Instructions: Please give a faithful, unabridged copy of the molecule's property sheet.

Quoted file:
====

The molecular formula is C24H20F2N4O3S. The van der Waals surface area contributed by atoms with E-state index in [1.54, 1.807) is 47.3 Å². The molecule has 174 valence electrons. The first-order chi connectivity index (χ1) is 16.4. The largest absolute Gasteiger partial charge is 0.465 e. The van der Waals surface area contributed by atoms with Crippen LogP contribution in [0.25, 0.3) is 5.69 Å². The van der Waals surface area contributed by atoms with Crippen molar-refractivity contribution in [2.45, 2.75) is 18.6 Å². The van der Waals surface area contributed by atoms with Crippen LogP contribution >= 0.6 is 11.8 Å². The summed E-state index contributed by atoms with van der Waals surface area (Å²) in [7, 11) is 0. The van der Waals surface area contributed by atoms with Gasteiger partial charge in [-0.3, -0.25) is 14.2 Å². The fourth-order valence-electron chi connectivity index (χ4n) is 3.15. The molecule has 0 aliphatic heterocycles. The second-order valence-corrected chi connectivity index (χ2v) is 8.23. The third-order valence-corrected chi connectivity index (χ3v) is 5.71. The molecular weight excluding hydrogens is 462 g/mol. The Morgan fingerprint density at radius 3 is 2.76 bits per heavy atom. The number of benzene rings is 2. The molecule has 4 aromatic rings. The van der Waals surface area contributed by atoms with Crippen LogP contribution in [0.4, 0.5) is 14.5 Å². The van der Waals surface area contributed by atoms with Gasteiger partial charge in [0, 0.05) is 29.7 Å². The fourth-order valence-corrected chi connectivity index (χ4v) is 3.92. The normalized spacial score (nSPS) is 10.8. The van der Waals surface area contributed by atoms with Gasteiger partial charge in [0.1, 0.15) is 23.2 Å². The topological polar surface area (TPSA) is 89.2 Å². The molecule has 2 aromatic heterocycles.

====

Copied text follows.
The molecular formula is C24H20F2N4O3S. The van der Waals surface area contributed by atoms with E-state index in [1.54, 1.807) is 47.3 Å². The molecule has 174 valence electrons. The first-order chi connectivity index (χ1) is 16.4. The largest absolute Gasteiger partial charge is 0.465 e. The van der Waals surface area contributed by atoms with Crippen LogP contribution in [0.25, 0.3) is 5.69 Å². The van der Waals surface area contributed by atoms with Crippen molar-refractivity contribution in [2.45, 2.75) is 18.6 Å². The van der Waals surface area contributed by atoms with Crippen LogP contribution >= 0.6 is 11.8 Å². The summed E-state index contributed by atoms with van der Waals surface area (Å²) in [7, 11) is 0. The van der Waals surface area contributed by atoms with Gasteiger partial charge in [-0.3, -0.25) is 14.2 Å². The fourth-order valence-electron chi connectivity index (χ4n) is 3.15. The molecule has 0 aliphatic heterocycles. The second-order valence-corrected chi connectivity index (χ2v) is 8.23. The third-order valence-corrected chi connectivity index (χ3v) is 5.71. The molecular weight excluding hydrogens is 462 g/mol. The Morgan fingerprint density at radius 3 is 2.76 bits per heavy atom. The number of benzene rings is 2. The molecule has 4 aromatic rings. The van der Waals surface area contributed by atoms with Crippen LogP contribution in [0.4, 0.5) is 14.5 Å². The van der Waals surface area contributed by atoms with Gasteiger partial charge in [0, 0.05) is 29.7 Å². The fourth-order valence-corrected chi connectivity index (χ4v) is 3.92. The normalized spacial score (nSPS) is 10.8. The van der Waals surface area contributed by atoms with Gasteiger partial charge in [0.1, 0.15) is 23.2 Å². The topological polar surface area (TPSA) is 89.2 Å². The molecule has 2 aromatic heterocycles.